‘The story goes so far back’: new film attempts to untangle Russiagate
Active Measures, a documentary featuring Hillary Clinton and John McCain, is a comprehensive and at times frenetic analysis of Trump’s relationship with Russia
By Jake Nevins
Aug 31 2018
The defining paradox of what’s come to be known as the “Trump-Russia scandal” is that it’s both the most-covered story of the Trump presidency and the one that, broadly speaking, seems to interest voters least. Either its gravity is lost on us, or we struggle to unfurl the complex web of financial ties, or it’s given so much airtime on cable news, often at the expense of a litany of other cruel and corrupt acts, that “Russiagate” amounts to less than the sum of its parts. That’s a shame since, as the film-maker Jack Bryan sees it, we’ve come upon one of the wildest and most comprehensively orchestrated scandals in political history.
His new film Active Measures is the first of what will surely become its own cottage industry: the Trump-Russia doc (to say nothing of the unavoidable Donald and Melania melodramas, the Trump cabinet screwball comedies and the Woodward and Bernstein-esque political thrillers). While a host of other shoes will inevitably drop after it is released, this film is intent on giving context to Russia’s interference in the 2016 election by tracing a history of its government’s shrewd geopolitical machinations – hence the doc’s title, a kind of shorthand for Soviet political warfare. The “active measure” here is the Kremlin’s cultivation of a useful American asset in Trump, an operation which the film suggests far predates the 2016 election.
“When we started this project in March of 2017, there had been a lot of good reporting on Trump-Russia stuff. But we felt nobody was really getting it because the story goes so far back that you needed context,” says the 33-year-old Bryan, whose credits include two low-budget indie features, The Living and Struck. “If you think this operation started in 2015, it all seems very strange. But when you realize these were several ongoing operations, some of which have been going on for decades and were then turned toward the 2016 election, it all makes more sense.”
Inasmuch as knowing its contours and chronology helps our understanding of Russiagate, the film is a useful addition to the torrent of primers and explainers seen in the Times, the Rachel Maddow Show, and this very publication. But connecting the dots between a rogue’s gallery of Russian oligarchs, various money laundering schemes disguised as luxury condominiums, a Russian petroleum company, an especially compromised American presidential candidate, and a string of extrajudicial, Kremlin-sanctioned killings is, well, easier said than done. It also requires some foreknowledge: of Vladimir Putin, specifically, and how easily he’s gamed domestic politics in a post-Soviet Russia overrun by oligarchs and organized crime.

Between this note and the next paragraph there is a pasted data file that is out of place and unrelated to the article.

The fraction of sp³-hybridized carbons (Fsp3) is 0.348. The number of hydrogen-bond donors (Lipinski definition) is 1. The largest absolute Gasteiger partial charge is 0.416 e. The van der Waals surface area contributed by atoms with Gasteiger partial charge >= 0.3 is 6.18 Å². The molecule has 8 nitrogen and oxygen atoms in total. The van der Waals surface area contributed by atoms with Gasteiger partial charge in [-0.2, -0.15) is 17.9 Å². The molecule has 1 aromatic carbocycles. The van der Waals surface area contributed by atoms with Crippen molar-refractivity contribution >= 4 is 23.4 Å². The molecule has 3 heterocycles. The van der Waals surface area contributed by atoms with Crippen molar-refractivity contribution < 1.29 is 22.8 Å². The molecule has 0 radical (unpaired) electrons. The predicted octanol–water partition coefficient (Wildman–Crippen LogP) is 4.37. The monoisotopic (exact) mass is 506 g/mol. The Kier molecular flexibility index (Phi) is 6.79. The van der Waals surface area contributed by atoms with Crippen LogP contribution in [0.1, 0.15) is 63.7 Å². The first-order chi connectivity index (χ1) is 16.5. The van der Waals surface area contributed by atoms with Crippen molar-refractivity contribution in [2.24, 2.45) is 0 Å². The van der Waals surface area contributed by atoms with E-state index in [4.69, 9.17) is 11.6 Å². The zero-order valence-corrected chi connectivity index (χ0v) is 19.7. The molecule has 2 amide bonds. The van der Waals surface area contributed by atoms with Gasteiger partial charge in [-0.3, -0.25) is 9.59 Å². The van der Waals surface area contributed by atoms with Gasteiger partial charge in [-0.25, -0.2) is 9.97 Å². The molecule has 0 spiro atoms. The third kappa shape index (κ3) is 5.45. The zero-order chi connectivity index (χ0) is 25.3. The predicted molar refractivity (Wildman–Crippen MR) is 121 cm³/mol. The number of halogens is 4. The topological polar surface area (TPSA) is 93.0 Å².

Which is why Bryan recruited some heavy-hitters for the documentary, most of whom speak with relative candor. The biggest names, of course, are Hillary Clintonand the late John McCain, Russia hardliners for whom Putin reserves special contempt. “One of the reasons we’re so proud to have John McCain in the film,” Bryan says, “is because he’s one of the few people that saw exactly who Putin was from day one.”
More helpful, though, at least for our purposes, are the intelligence experts, government officials and thinktank types schooled in Russian geopolitics, like Alina Polyakova, a fellow at the Brookings Institution; Jonathan Winer, former US deputy assistant secretary of state for international law enforcement; Michael McFaul, former US ambassador to Russia; Jeremy Bash, former CIA and Pentagon chief of staff; Steven Hall, former CIA chief of Russia operations; and John Dean, best known as Richard Nixon’s White House counsel and, later, one of the first nails in Nixon’s coffin.
For all its credibility and breadth, Active Measures can get too ambitious for its own good. Whole documentaries could be made from the film’s 10-minute dips into various subsets of the Trump-Russia affair, such as Vladimir Putin’s journey from KGB spy to all-but permanently installed autocrat, which is used as a framing device. There are also brief forays into Trump’s shady pre-presidential business dealings, the persecution of journalists in Russia, the 2004 orange revolution in Ukraine and Russia’s war with Georgia. All of this, and a lot more, is included in Active Measures, which still manages to clock in at under two hours. Though the director’s initial plan was to paint a full picture of Trump’s connection to Putin and his henchmen, the research process found him going farther and farther into the annals of Russian-American relations.